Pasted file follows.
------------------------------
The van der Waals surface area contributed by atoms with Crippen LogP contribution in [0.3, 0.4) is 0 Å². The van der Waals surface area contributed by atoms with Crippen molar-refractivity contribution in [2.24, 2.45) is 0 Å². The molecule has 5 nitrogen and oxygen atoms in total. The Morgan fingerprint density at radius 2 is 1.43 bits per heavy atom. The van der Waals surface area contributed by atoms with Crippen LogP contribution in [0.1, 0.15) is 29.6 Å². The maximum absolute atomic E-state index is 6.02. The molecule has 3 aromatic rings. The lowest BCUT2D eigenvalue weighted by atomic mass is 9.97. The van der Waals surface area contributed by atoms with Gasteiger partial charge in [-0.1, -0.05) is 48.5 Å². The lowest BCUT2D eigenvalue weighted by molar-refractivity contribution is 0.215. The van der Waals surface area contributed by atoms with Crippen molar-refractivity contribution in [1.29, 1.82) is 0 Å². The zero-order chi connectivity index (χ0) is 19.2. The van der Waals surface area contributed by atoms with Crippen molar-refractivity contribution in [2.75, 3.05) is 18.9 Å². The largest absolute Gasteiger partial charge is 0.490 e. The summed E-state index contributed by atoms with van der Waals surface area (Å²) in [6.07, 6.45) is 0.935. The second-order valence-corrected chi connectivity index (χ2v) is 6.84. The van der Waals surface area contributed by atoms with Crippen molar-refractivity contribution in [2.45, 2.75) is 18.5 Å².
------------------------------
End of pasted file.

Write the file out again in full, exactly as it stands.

The van der Waals surface area contributed by atoms with Crippen LogP contribution in [0.3, 0.4) is 0 Å². The van der Waals surface area contributed by atoms with Crippen molar-refractivity contribution in [2.24, 2.45) is 0 Å². The molecule has 5 nitrogen and oxygen atoms in total. The Morgan fingerprint density at radius 2 is 1.43 bits per heavy atom. The van der Waals surface area contributed by atoms with Crippen LogP contribution in [0.1, 0.15) is 29.6 Å². The maximum absolute atomic E-state index is 6.02. The molecule has 3 aromatic rings. The lowest BCUT2D eigenvalue weighted by atomic mass is 9.97. The van der Waals surface area contributed by atoms with Gasteiger partial charge in [-0.1, -0.05) is 48.5 Å². The lowest BCUT2D eigenvalue weighted by molar-refractivity contribution is 0.215. The van der Waals surface area contributed by atoms with Crippen molar-refractivity contribution in [1.29, 1.82) is 0 Å². The zero-order chi connectivity index (χ0) is 19.2. The van der Waals surface area contributed by atoms with Crippen molar-refractivity contribution in [2.75, 3.05) is 18.9 Å². The largest absolute Gasteiger partial charge is 0.490 e. The summed E-state index contributed by atoms with van der Waals surface area (Å²) in [6.07, 6.45) is 0.935. The second-order valence-corrected chi connectivity index (χ2v) is 6.84. The van der Waals surface area contributed by atoms with Crippen molar-refractivity contribution in [2.45, 2.75) is 18.5 Å².